As shown in the above diagram we will be having our container on top of the Operating System. And we will be creating containers that will be creating and running our application. Having only one OS brings in several advantages;

  • With this we are solving the major problem from the previous generation which is updating, patching, licensing each Operating System individually.
  • There will be only one single operating system so the development team can work on their application while the IT team don’t need to worry about the versions and specifications that the application needs to run on.
  • The space that is used to store the each and every OS that is used in the VM will be free when we use containers.
  • Containers work on top of an operating system, which means that we don’t waste any additional time to boot up our container.
  • Containers will also provide applications self healing.
  • Most cloud platform providers support containers.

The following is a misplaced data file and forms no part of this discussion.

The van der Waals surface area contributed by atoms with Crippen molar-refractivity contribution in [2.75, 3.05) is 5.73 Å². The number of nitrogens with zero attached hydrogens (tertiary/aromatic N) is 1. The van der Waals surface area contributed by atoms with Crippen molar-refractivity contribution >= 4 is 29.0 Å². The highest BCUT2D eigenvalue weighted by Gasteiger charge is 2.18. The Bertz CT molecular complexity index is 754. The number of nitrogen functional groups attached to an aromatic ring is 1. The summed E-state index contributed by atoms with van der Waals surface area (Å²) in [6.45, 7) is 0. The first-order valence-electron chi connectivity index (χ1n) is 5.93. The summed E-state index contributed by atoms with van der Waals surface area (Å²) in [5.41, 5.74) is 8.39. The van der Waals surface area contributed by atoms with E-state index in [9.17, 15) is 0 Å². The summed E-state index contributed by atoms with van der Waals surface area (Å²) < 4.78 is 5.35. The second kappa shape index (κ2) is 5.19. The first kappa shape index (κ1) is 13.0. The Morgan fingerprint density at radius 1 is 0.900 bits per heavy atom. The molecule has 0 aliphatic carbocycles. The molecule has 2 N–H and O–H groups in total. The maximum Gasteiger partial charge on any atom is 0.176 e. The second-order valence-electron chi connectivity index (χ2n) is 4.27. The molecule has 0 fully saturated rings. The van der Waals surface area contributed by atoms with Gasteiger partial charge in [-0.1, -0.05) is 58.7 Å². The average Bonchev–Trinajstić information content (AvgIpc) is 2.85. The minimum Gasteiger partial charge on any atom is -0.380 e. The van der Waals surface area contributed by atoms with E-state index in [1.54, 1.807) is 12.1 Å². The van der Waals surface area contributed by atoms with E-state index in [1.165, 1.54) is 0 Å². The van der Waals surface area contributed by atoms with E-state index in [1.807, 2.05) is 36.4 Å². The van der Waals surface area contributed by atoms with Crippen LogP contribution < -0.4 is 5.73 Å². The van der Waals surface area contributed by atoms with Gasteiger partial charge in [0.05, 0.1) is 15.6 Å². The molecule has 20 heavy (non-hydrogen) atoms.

Now that I have talked about the path we took to get to containers, lets take a look at the leading container, Docker.

Note: The container engine will be explained when I explain about docker.


Docker was created around the year 2010 by the company dotCloud as an Internal Project. This project was created under the Docker inc cooperation and the project was named Docker. It was released around 2013 as an open source project backed by Apache 2.0 license. Even though Docker inc is the major player in the creation of Docker it is still an open source project and is not owned by Docker inc. Docker was created using Google’s programming language Go. Look at the below image for the architecture of the Docker.

Docker Simplified

This is how Docker will be normally working. The client is the where we run the client side commands which will be sent to docker daemon which is server side. The docker daemon will be doing the heavy lifting of running the processes. The Registry is the part where Docker Images are stored. These processes will be done with the help of docker engine (Registry and Image will be explained below).

Note : The actual diagram will be a little complex and I don’t want to confuse the newcomers with a lot of information. Also the docker client and the docker daemon can be in separate machines or in the same machine as well.

Docker Engine (Container Engine)

Docker engine is not the docker project. It is part of a part of the docker project. As I said before the above mentioned components as well as security and Orchestration are all built around the docker engine. Lets take a look at some of the important components.